You feel sad, numb and listless, and your depression is starting to affect your partner. Your sex life is nearly non-existent and intimacy feels unreachable.
Feelings of sadness, hopelessness and helplessness are typical features of depression. These feelings can have an effect on your everyday life. If you’re depressed and have lost interest in sex, don’t worry – you are not alone. It’s important to understand that this lack of interest is as much a symptom of depression as feeling low.
Common sexual problems
A general loss of interest in sex is the most common sign that depression is affecting your sex life. Other problems include:
- Having difficulty getting sexually aroused.
- Lowered sexual performance.
- Lack of energy.
- Not being able to get or keep an erection.
- Premature ejaculation.
- Not being able to ejaculate or reach orgasm.
Depression can affect physical intimacy for many reasons. Being aware of these reasons will help you get close to your partner again, and find a solution to the problem. Although it seems far away, it is possible to increase your interest in sexual intimacy.
There are two main groups of drugs which are used to treat depression:
- Group 1: known as TCAs (Tricyclic antidepressants).
- Group 2: known as SSRIs (selective serotonin reuptake inhibitors).
Modern antidepressants are very effective in treating depression and as your depression gradually lifts, your interest in sex should return. However, some antidepressants may make your sexual problems worse.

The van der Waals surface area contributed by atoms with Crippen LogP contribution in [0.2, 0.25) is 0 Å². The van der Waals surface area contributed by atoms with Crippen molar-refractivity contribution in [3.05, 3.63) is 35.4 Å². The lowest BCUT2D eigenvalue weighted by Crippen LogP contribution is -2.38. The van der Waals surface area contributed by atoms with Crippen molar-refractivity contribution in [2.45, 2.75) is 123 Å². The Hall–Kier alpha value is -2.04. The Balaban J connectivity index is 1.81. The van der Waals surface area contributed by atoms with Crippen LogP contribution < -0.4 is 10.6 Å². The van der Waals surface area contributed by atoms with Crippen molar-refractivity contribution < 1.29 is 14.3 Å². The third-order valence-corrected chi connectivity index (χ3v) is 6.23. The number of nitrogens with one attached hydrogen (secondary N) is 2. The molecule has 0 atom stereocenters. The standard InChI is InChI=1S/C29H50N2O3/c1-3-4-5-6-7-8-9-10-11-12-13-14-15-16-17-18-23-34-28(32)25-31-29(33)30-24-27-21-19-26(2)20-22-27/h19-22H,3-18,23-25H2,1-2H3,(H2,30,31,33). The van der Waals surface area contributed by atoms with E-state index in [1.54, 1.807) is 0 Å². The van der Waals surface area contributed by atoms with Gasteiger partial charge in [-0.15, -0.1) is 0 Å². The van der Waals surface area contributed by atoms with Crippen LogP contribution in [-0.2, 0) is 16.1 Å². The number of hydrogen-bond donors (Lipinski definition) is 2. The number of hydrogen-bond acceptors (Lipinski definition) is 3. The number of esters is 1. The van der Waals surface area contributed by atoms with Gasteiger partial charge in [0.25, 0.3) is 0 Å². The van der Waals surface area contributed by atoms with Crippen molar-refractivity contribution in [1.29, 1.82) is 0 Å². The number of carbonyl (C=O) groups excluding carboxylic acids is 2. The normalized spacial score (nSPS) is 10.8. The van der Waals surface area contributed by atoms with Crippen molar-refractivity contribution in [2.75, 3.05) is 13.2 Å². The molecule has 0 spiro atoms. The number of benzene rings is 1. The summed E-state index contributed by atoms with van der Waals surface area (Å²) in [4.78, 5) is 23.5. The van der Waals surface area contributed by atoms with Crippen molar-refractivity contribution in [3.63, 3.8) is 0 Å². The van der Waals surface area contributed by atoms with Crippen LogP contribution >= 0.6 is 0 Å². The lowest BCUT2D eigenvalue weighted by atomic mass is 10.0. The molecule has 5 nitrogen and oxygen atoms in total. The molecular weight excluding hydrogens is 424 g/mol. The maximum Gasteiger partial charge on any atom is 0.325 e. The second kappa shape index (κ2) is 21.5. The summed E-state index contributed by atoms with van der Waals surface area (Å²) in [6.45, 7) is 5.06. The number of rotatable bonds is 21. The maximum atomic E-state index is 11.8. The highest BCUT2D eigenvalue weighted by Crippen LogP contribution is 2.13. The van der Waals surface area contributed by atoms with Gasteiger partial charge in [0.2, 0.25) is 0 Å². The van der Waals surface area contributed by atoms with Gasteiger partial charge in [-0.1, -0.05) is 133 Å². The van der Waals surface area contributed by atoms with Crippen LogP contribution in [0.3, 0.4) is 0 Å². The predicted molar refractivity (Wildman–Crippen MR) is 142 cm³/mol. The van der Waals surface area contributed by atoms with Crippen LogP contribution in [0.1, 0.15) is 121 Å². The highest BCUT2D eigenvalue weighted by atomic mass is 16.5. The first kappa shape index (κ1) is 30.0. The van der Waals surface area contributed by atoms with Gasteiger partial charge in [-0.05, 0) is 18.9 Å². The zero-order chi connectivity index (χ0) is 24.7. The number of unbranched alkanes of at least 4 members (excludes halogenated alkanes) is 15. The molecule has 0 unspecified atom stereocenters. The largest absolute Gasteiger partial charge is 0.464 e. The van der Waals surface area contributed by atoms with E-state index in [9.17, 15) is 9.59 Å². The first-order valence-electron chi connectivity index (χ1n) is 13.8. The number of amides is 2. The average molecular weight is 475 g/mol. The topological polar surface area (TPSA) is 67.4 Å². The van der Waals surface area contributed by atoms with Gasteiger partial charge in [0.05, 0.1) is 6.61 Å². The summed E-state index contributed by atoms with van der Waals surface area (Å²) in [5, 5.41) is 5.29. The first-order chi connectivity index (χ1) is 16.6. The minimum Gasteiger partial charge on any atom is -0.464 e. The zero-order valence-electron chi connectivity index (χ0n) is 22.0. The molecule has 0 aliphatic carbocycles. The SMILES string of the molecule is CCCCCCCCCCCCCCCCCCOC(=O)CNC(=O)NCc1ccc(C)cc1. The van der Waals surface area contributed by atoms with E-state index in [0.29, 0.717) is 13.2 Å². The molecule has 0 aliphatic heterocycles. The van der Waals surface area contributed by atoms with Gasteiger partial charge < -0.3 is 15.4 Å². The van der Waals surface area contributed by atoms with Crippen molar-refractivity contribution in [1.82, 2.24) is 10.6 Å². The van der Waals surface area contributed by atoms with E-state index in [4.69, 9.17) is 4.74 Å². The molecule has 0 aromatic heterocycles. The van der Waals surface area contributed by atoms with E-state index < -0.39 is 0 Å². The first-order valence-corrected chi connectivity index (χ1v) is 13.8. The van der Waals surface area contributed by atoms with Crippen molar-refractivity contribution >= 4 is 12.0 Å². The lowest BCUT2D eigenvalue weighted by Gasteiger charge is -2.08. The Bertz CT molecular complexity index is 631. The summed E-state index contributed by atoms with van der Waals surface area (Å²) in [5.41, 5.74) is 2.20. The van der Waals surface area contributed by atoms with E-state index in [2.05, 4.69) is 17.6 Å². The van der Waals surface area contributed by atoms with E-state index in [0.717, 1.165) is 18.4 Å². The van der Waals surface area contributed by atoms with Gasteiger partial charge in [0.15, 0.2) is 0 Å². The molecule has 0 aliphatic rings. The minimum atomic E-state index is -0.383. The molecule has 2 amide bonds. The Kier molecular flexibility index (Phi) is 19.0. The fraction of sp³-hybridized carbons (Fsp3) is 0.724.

Some drugs may cause the following side-effects:
- Loss of sexual drive.
- Erection problems.
- Delayed or painful ejaculation.
- Vaginal dryness, which makes sex painful.
- Difficulty reaching orgasm.
This does not mean you should stop taking your medication. Talk to your doctor before changing doses or taking different medications. Your doctor should be able to tell you whether it’s the depression or the medication causing the problem.
Your sex life is an important part of your health and well-being, so it is important to talk to your doctor about any problems. If you had sexual difficulties before starting treatment, these issues could probably be part of your depression. If they began during treatment, they may be a side-effect of your medication. If depression or its treatment is causing difficulties in your sex life, contact your doctor. Ask him about any problems that may be caused by your depression.
Make sure you tell him about every type of medication that you’re taking, including over-the-counter medication.
- Talk to your partner about how depression is affecting your sexual health, so that he knows it isn’t his fault.
- Exercise regularly to keep your moods elevated.
- Avoid street drugs like cannabis, ecstasy and cocaine as these may cause sexual difficulties or worsen them.
- Limit your alcohol intake. Excessive alcohol may make you more depressed, and exacerbate sexual problems.
Log on to the Hello Doctor app and let a Doctor explain how mental health can affect you physically